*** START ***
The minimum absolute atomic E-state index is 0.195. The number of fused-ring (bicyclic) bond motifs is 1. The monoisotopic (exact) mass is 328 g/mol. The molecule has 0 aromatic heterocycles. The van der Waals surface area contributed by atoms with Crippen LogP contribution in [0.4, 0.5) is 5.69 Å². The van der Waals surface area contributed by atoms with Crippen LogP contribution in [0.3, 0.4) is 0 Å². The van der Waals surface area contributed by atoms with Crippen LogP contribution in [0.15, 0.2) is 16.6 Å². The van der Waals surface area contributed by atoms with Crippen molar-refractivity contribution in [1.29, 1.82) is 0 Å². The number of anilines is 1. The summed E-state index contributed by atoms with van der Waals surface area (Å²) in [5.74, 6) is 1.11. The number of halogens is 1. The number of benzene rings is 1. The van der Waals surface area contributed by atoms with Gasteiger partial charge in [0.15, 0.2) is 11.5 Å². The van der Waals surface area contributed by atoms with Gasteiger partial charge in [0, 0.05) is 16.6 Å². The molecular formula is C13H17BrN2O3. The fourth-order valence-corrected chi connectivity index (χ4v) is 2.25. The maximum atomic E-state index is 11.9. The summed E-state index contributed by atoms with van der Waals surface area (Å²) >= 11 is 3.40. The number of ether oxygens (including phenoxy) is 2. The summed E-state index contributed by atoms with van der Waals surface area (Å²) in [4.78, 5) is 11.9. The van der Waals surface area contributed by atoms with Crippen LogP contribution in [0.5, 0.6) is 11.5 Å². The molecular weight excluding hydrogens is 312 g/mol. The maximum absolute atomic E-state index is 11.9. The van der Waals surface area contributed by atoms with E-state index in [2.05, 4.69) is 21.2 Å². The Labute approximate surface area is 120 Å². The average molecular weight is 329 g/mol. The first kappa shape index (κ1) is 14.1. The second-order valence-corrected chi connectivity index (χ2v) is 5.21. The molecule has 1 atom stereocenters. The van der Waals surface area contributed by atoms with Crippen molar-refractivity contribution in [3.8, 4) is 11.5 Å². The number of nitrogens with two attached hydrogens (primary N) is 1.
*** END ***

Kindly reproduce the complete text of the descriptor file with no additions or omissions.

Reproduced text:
The minimum absolute atomic E-state index is 0.195. The number of fused-ring (bicyclic) bond motifs is 1. The monoisotopic (exact) mass is 328 g/mol. The molecule has 0 aromatic heterocycles. The van der Waals surface area contributed by atoms with Crippen LogP contribution in [0.4, 0.5) is 5.69 Å². The van der Waals surface area contributed by atoms with Crippen LogP contribution in [0.3, 0.4) is 0 Å². The van der Waals surface area contributed by atoms with Crippen LogP contribution in [0.15, 0.2) is 16.6 Å². The van der Waals surface area contributed by atoms with Crippen molar-refractivity contribution in [1.29, 1.82) is 0 Å². The number of anilines is 1. The summed E-state index contributed by atoms with van der Waals surface area (Å²) in [5.74, 6) is 1.11. The number of halogens is 1. The number of benzene rings is 1. The van der Waals surface area contributed by atoms with Gasteiger partial charge in [0.15, 0.2) is 11.5 Å². The van der Waals surface area contributed by atoms with Gasteiger partial charge in [0, 0.05) is 16.6 Å². The molecular formula is C13H17BrN2O3. The fourth-order valence-corrected chi connectivity index (χ4v) is 2.25. The maximum atomic E-state index is 11.9. The summed E-state index contributed by atoms with van der Waals surface area (Å²) >= 11 is 3.40. The number of ether oxygens (including phenoxy) is 2. The summed E-state index contributed by atoms with van der Waals surface area (Å²) in [4.78, 5) is 11.9. The van der Waals surface area contributed by atoms with Crippen LogP contribution in [0.5, 0.6) is 11.5 Å². The molecular weight excluding hydrogens is 312 g/mol. The maximum absolute atomic E-state index is 11.9. The van der Waals surface area contributed by atoms with E-state index in [2.05, 4.69) is 21.2 Å². The Labute approximate surface area is 120 Å². The average molecular weight is 329 g/mol. The first kappa shape index (κ1) is 14.1. The second-order valence-corrected chi connectivity index (χ2v) is 5.21. The molecule has 1 atom stereocenters. The van der Waals surface area contributed by atoms with Crippen molar-refractivity contribution in [3.8, 4) is 11.5 Å². The number of nitrogens with two attached hydrogens (primary N) is 1.